Same; Same; Bids and Bidding; Government Auditing Code (P.D. No. 1445); With the enactment of the Government Auditing Code on 11 June 1978, any sale of government land must be made only through public bidding, thus, an irrevocable option to purchase government land would now be void being contrary to the requirement of public bidding; In the instant case, the Amended JVA is a negotiated contract which clearly contravenes Section 79 of P.D. No. 1445. In the Ponce Cases the Cebu City ordinance granted Essel, Inc. an irrevocable option to purchase from Cebu City not more than 70% of the reclaimed lands. The ownership of the reclaimed lands remained with Cebu City until Essel, Inc. exercised its option to purchase. With the subsequent enactment of the Government Auditing Code (Presidential Decree No. 1445) on 11 June 1978, any sale of government land must be made only through public bidding. Thus, such an irrevocable option to purchase government land would now be void being contrary to the requirement of public bidding expressly required in Section 79 of P.D. No. 1445. This requirement of public bidding is reiterated in Section 379 of the 1991 Local Government Code. Obviously, the ingenious reclamation scheme adopted in the Cebu City ordinance can no longer be followed in view of the requirement of public bidding in the sale of government lands. In the instant case, the Amended JVA is a negotiated contract which clearly contravenes Section 79 of P.D. No. 1445. Same; Same; Statutes; R.A. No. 1899 applies only to foreshore lands, not to submerged lands.As we held in the 1998 case of Republic Real Estate Corporation v. Court of Appeals, citing the Ponce Cases, R.A. No. 1899 applies only to foreshore lands, not to submerged lands. In his concurring opinion in Republic Real Estate Corporation, Justice Reynato S. Puno stated that under Commonwealth Act No. 141, foreshore and lands under water were not to be alienated and sold to private parties, and that such lands remained property of the State. Justice P uno emphasized that Commonwealth Act No. 141 has remained in effect at present. The instant case involves principally submerged lands within Manila Bay. On this score, the Ponce Cases, which were decided based on R.A. No. 1899, are not applicable to the instant case. Same; Same; There is no dispute that a public corporation is not covered by the constitutional ban on acquisition of alienable public lands.The Ponce Cases involve the authority of the City of Cebu to reclaim foreshore areas pursuant to a general law, R.A. No. 1899. The City of Cebu is a public corporation and is qualified, under the 1935, 1973, and 1987 Constitutions, to hold alienable or even inalienable lands of the public domain. There is no dispute that a public corporation is not covered by the constitutional ban on acquisition of alienable public lands. Both the 9 July 2002 Decision and the 6 May 2003 Resolution of this Court in the instant case expressly recognize this. VITUG, J., Separate Opinion: Natural Resources; Buyers and Builders in Good Faith; The contracts of individuals who, not being personally disqualified to hold alienable lands of the public domain, may have been able to acquire in good faith, reclaimed portions of the subject property from AMARI Coastal Bay Development Corporation should be duly respected and upheld; In instances where the successor-in-interest is itself a corporate entity, the constitutional proscription would stand, but if the corporation has introduced structures or permanent improvements thereon, such structures or improvements, when so viewed as having been made in good faith, could very well be governed by the Civil Code. Just the same, I should like to make a statement on what could be a grave concern on the part of individuals, who, not being personally disqualified to hold alienable lands of the public domain, may have been able to acquire in good faith, reclaimed portions of the subject property from respondent AMARI Coastal Bay Development Corporation. I believe that such contracts must be duly respected and upheld in line with analogous and applicable jurisprudence, as well as equitable considerations, in cases involving the conveyance to disqualified aliens of real property that, subsequently, are acquired by nationals qualified to own such property. In instances, where the successor-in-interest is itself a corporate entity, the constitutional proscription would stand, but if the corporation has introduced structures or permanent improvements thereon, such structures or improvements, when so viewed as having been made in good faith, could well be governed by the Civil Code effectively entitling the builder to pay to the State a reasonable rent for the use of the land or to be reimbursed the value of the structures or improvements. QUISUMBING, J., Separate Opinion: Natural Resources; Reclamation Projects; This much at this time I would concede: state ownership of submerged lands, but after reclamation, I could not concede total nullity of private efforts and resources spent pursuant to prior law and executive policy.I find the cited cases in Justice Bellosillos separate opinion, L -21870 Ponce v. Hon. A. Gomez (Res. of Feb. 3, 1965) and L-22669 (Res. of June 24, 1966) acceptable and instructive for the resolution of the instant controversy before us. That the submerged lands, under the sea or below baywater, should belong to the National Government need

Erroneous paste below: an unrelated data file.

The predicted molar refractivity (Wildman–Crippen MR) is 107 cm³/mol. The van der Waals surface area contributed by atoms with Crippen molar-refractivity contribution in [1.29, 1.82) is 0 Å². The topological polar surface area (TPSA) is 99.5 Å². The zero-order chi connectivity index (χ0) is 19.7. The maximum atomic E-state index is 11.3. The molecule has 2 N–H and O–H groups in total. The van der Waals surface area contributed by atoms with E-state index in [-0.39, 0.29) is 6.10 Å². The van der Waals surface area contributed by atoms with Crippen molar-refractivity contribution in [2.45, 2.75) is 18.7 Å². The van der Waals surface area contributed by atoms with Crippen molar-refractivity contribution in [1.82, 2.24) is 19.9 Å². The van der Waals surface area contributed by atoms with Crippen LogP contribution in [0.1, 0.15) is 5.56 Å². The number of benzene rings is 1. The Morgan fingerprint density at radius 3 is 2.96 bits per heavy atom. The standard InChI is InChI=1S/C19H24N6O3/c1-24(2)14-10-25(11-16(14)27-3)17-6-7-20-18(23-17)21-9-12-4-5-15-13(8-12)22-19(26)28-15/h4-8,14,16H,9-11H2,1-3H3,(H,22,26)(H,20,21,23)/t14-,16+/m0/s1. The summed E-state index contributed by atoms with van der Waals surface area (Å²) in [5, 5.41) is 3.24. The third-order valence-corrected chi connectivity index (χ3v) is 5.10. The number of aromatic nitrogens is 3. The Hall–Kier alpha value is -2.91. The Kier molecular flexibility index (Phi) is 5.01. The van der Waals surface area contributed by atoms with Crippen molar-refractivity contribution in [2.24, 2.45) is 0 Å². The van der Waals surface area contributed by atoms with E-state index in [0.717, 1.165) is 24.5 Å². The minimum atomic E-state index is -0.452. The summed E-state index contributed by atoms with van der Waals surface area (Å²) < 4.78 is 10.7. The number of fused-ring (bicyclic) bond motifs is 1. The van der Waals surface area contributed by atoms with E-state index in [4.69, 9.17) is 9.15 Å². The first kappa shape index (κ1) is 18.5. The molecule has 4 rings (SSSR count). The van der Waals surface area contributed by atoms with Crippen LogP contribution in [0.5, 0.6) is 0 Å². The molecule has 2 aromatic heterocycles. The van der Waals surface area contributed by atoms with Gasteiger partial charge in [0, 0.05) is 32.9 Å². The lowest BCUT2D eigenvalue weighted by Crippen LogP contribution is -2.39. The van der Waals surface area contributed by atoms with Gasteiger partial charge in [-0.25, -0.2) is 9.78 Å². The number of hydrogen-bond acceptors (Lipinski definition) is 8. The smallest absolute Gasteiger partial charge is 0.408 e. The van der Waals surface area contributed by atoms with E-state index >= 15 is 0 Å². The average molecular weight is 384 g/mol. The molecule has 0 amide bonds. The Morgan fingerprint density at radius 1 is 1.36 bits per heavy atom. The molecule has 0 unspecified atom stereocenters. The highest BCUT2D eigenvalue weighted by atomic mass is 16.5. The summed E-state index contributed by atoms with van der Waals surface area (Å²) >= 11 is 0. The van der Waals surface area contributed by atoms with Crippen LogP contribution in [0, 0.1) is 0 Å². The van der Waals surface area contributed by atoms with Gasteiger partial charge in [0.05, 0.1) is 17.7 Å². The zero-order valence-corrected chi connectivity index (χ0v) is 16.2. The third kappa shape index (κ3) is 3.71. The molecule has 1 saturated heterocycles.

not be debatable. Nor would the proposition that their ownership should pass to the municipal corporation when the city had successfully conducted the reclamation project, through private initiative and financial assistance, be a conceptual barrier to uphold probable rights of the initiator and the financier that made the projects not only feasible but indeed successful. This much at this time I would concede: state ownership of submerged land. But after reclamation, I could not concede total nullity of private efforts and resources spent pursuant to prior law and executive policy. Nor would I neglect to appreciate Justice Vitugs reference to De Castro v. Tan, 129 SCRA 85, for an equitable approach to what appears now a constitutional conundrum. Same; Same; The reclamation projects like those contemplated in the PEA-AMARI joint venture call for a greater public appreciation of equitable investment regimes by policy-makers and private entrepreneurs alike as they impact hugely on the economic development concerns of the nation. Subject to further reflection, it does not appear to me pertinent to apply Sec. 79 on disposal or sale of unserviceable property, contained in P.D. No. 1445, the General Auditing Code, or Sec. 379 of the Local Government Code. The requirement of bidding in regard to corporate projects of PEA is obviously distinguishable, if not outright distinct, from disposal of surplus/junk property. The reclamation projects like those contemplated in the PEA-AMARI joint venture call for a greater public appreciation of equitable investment regimes by policy-makers and private entrepreneurs alike as they impact hugely on the economic development concerns of the nation. Thus, we are of the view that of more pertinence in this regard are the BOT (Build, Operate, and Transfer) Law, R.A. 6957 as amended and the Charter of PEA (P.D. No. 1084) and P.D. No. 1085 concerning reclaimed lands along Manila Bay. Republic of the Philippines SUPREME COURT Manila EN BANC G.R. No. 133250 November 11, 2003